So you’ve decided to consider the purchase of a green formula because, well, you don’t eat enough produce. Before we go any further, it’s improtant to mention that the term “green food” has been broadly applied to supplements using produce in powdered form for the purpose of providing consumers with the beneficial phytonutrients contained in fruits and veggies. Green food suppements are supposed to be good for you. Why? Because produce is loaded with nutritious, health promoting, energy bolstering, alkalizing phytonutrients. Sweet. So, with all the products out there, which one should you thrown down your cash for? That’s a good question. I’m going to give you a few things to consider before you purchase your next bottle of (what should be) superfood goodness.
- What types of produce does the product include? Keep in mind that what you want are ingredients known to be phytonutrient powerhouses; wheat grass, barley grass, kale, spinach, beets and berries. If you see ingredients like apples and bananas, there’s cause for concern.
- Potency. This isn’t always an easy one to figure out. “Proprietary Blends” are pretty common in this type of product and that might make it tough to determine the actual potency. If you are faced with a proprietary blend, the only half way decent shot you have of determining the potency is to look at the ingredient list. Obviously, the ingredients list items in the order in which they are present in the formula; greatest to smallest amount. Problem is, 10 ingredients can be listed and the formula can contain 95% of the first ingredient and only tiny amounts of the rest. That sucks. Assuming you are considering a product that actually discloses the amount of each ingredient, take a moment to consider those amounts. I’ve seen plenty of products with a laundry list of ingredients and only a few milligrams of each! Flooding the product with every ingredient under the sun might look good at first glance but when you consider that only miniscule amounts of each ingredient are contained in the formula, you start to feel like you’re being had; because you are!
- Whole Food Powder vs Juice Powder. This is a big one. MOST of the formulas that litter the market contain whole food powders. Surely, this a good thing; whole food is best! Right? It certainly is. However, in the case of (what should be) a high potency dose of phytonutrients, the objective of the consumer is to find a product that crams the most nutrition possible into each serving of that product. How do you do that? Consider the premise behind juicing vs eating whole food. How do you extract the nutrients from an amount of produce that would otherwise be unrealistic to consume? You juice it! Basically, you remove the fiber. This is done to accomplish two things: make it easier to digest and concentrates the nutrients. Which is more concentrated; 1 oz of wheat grass or 1 oz of wheat grass juice? I’d go with the juice…easier to digest too! In all fairness, sometimes using the whole powder is preferred over juice because it results in a higher nutritional potency. Such is the case with berries; using whole powder results in a higher ORAC value than juice powder. All that being said, most companies use more whole food powder than juice powder (if they use any at all) because it’s SIGNIFICANTLY cheaper. Not usually the way to make the most potent product though.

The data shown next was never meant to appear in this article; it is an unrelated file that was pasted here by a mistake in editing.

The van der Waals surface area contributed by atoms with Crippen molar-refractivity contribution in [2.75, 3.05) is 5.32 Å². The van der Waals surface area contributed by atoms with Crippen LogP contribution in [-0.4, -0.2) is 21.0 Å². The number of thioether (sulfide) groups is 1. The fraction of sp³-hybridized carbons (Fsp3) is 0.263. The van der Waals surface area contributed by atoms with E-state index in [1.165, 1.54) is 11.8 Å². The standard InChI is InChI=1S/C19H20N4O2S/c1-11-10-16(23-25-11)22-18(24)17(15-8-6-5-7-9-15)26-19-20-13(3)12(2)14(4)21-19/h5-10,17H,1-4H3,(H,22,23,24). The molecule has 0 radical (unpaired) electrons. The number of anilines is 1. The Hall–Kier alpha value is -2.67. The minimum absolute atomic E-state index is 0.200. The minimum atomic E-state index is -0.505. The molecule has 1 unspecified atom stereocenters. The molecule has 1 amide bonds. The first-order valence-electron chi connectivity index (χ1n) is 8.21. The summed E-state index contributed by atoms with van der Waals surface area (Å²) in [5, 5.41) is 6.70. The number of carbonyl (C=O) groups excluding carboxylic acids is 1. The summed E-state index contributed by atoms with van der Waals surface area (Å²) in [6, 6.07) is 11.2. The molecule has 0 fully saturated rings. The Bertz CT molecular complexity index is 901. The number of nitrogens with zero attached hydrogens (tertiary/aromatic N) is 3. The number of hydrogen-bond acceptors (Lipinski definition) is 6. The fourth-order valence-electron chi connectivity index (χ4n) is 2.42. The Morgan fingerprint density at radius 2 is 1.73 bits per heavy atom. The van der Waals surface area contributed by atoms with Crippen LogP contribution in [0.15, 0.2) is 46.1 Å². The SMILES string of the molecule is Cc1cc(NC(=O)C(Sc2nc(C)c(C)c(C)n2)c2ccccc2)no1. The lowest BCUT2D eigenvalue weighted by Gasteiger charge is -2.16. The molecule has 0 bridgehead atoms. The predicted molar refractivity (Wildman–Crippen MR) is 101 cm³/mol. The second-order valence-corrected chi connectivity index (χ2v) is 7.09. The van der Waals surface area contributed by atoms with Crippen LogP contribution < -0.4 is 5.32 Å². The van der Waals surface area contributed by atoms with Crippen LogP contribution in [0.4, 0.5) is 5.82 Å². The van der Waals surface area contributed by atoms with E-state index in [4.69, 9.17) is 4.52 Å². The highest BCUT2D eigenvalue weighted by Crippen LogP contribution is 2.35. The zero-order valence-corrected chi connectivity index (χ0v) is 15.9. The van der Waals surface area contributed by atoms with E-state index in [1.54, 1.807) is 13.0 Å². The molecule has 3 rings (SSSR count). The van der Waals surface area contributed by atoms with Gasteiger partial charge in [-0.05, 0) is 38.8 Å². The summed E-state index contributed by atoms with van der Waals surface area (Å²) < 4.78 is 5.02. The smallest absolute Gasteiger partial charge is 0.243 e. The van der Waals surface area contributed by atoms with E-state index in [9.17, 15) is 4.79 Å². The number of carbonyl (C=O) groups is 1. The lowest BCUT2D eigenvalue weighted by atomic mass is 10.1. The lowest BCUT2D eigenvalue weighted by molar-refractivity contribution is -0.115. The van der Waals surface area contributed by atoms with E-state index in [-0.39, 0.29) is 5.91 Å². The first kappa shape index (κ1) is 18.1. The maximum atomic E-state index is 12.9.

- Added fiber. If you have to deal with the fiber that is naturally occurring in an ingredient (berries for example) in the name of achieving a higher phytonutrient content, that’s one thing. However, in a supplement like a greens food product, adding fiber is usually done for one reason and one reason only; cheap filler to boost serving size! A company may choose to showcase the fiber content when marketing the product in hopes that the consumer will say “Wow, this product has a good amount of fiber in it. That’s great! I’ll take it!” Rip off. Very expensive fiber!
- FOS. The inclusion of ingredients like FOS and inulin and market them as pre-biotic fiber has become very popular. There are two reasons I prefer to avoid products with these ingredients. First, as stated above, the addition of these ingredients is usually done as a way to cheaply boost serving size. Second, a lot of research is now showing that these ingredients are equally effective at feeding bad bacteria! That’s not surprising because many people experience gastrointestinal upset from these ingredients. Either way, I’d rather not have these ingredients in my product.
- Organic? This might or might not be important to you. Considering that these products contain produce that has been concentrated, whatever chemicals the produce has been treated with is now concentrated in your product. For me, I’d prefer a product that is organic. The reality is, the only thing that stops some manufacturers from using organic ingredients is cost.
- Just how GREEN is it? After all, we ARE looking for a formula that is supposed to considerably green, right? Point being, many products have a profile that has some green stuff but not a whole lot of it. My advice is to look for products that have a significant amount of green ingredients and doesn’t just call itself a green food supplement. Of course, there are red, purple and even orange food formulas and I’m sure many of them pack a nice dose of phytonutrients. But if you want a green formula it should be, well, fairly green.
A product that is comprised of meaningful organic ingredients, is predominately green, uses a solid ratio of whole food : juice powders and doesn’t contain any added fiber/ FOS is one that I would spend my money on. As with most other products, anything containing the term “proprietary blend” might or might not be any good and makes it that much more difficult to figure out if the product is something you should hand over your hard earned cash for. But that’s just me.